Wearable Technology and Implications for the Americans with Disabilities Act, Genetic Information Nondiscrimination Act, and Health Privacy
Kevin J. Haskins
Management attorney Kevin J. Haskins takes a closer look at these new technologies and some potential legal pitfalls for employers who adopt them in the workplace. He explores some of the ways in which wearable technology might make a workplace safer by monitoring employees’ health. But he explains that, because wearable technology is so adept at collecting health information from users, it may reveal employees’ health conditions to employers in ways prohibited The Editors’ Page vii by the Americans with Disabilities Act, the Genetic Information Nondiscrimination Act, and other health privacy laws.

The Impact of Smart and Wearable Technology on Trade Secret Protection and E-Discovery
Brian D. Hall
He discusses the potential productivity and efficiency benefits of using smart and wearable technology to measure employee performance, but warns that new technologies may enable trade secret disclosure and make it difficult for employers to comply with document retention obligations during discovery in litigation. With case law lagging behind the development of new technologies, he recommends employers rely on traditional approaches to trade secret protection and evidence preservation.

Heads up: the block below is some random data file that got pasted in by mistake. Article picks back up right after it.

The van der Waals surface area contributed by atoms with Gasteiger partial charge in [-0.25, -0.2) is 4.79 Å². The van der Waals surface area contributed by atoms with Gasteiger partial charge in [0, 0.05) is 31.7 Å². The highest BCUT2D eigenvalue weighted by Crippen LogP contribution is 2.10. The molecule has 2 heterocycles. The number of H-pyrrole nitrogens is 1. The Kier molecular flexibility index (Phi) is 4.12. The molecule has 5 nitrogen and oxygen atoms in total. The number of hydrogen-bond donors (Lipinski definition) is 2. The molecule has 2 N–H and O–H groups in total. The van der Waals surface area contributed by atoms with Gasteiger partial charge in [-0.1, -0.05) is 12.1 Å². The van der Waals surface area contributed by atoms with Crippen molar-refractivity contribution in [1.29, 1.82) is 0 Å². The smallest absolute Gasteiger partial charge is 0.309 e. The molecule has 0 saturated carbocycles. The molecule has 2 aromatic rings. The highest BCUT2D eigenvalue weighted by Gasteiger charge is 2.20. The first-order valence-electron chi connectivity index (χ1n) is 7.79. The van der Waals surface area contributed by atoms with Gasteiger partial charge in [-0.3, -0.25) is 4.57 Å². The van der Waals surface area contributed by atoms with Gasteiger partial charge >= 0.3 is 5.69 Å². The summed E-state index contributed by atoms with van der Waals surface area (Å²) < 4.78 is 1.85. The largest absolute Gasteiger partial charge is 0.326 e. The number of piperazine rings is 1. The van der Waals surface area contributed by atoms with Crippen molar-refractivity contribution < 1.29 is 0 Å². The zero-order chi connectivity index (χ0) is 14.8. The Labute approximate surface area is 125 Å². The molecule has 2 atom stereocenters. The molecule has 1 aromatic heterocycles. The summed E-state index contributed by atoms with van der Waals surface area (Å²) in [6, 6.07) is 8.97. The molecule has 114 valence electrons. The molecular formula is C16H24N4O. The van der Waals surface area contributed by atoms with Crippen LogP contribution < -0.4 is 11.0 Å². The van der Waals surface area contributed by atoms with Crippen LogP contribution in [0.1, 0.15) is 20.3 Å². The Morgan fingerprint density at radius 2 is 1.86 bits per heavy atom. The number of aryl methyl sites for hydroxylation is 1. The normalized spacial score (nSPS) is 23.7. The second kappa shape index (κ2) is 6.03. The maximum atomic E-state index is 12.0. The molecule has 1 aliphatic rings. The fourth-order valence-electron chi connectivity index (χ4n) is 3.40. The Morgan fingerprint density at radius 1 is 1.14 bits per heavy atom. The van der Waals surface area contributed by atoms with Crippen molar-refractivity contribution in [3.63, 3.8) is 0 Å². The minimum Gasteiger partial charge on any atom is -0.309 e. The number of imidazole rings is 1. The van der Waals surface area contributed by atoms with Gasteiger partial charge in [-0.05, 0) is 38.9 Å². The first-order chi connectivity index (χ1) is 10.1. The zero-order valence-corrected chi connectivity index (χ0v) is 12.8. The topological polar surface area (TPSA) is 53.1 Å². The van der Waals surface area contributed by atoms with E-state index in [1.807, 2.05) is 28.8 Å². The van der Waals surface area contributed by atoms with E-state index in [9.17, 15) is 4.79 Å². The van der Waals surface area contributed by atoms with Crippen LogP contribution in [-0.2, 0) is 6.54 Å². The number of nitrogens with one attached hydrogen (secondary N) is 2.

The Age Discrimination in Employment Act at 50: When Will It Become a “Real” Civil Rights Statute?
Laurie A. McCann
AARP in-house counsel Laurie A. McCann argues that the ADEA’s work is far from finished. She describes how hiring discrimination against older workers remains a problem, and how it has become more sophisticated in an increasingly online world. She explains that courts have limited the ADEA’s protections by requiring plaintiffs to meet a higher burden of proof in age discrimination suits than for other types of discrimination and by rejecting the disparate impact theory of liability for age discrimination. She contends, however, that age should not be singled out for less protection than other protected characteristics. She offers suggestions for improving upon the ADEA’s first fifty years, by working to combat harmful stereotypes, amending the ADEA, and advocating to limit or reverse precedent that narrowed ADEA protections.

Are Discretionary Demotions, Layoffs, and Terminations Valid Reemployment Positions for Returning Veterans?: Uncertain Applications of the Escalator Principle under the Uniformed Services Employment and Reemployment Rights Act
Jacob C. Harksen
He compares federal case law to argue that if the “escalator principle” under the Uniformed Services Employment and Reemployment Rights Act applies to discretionary promotions and to automatic terminations, it must also apply to discretionary demotions and terminations. To avoid unlawfully discriminating against veterans, however, employers are best advised not to demote or discharge veterans upon reemployment, except in rare circumstances.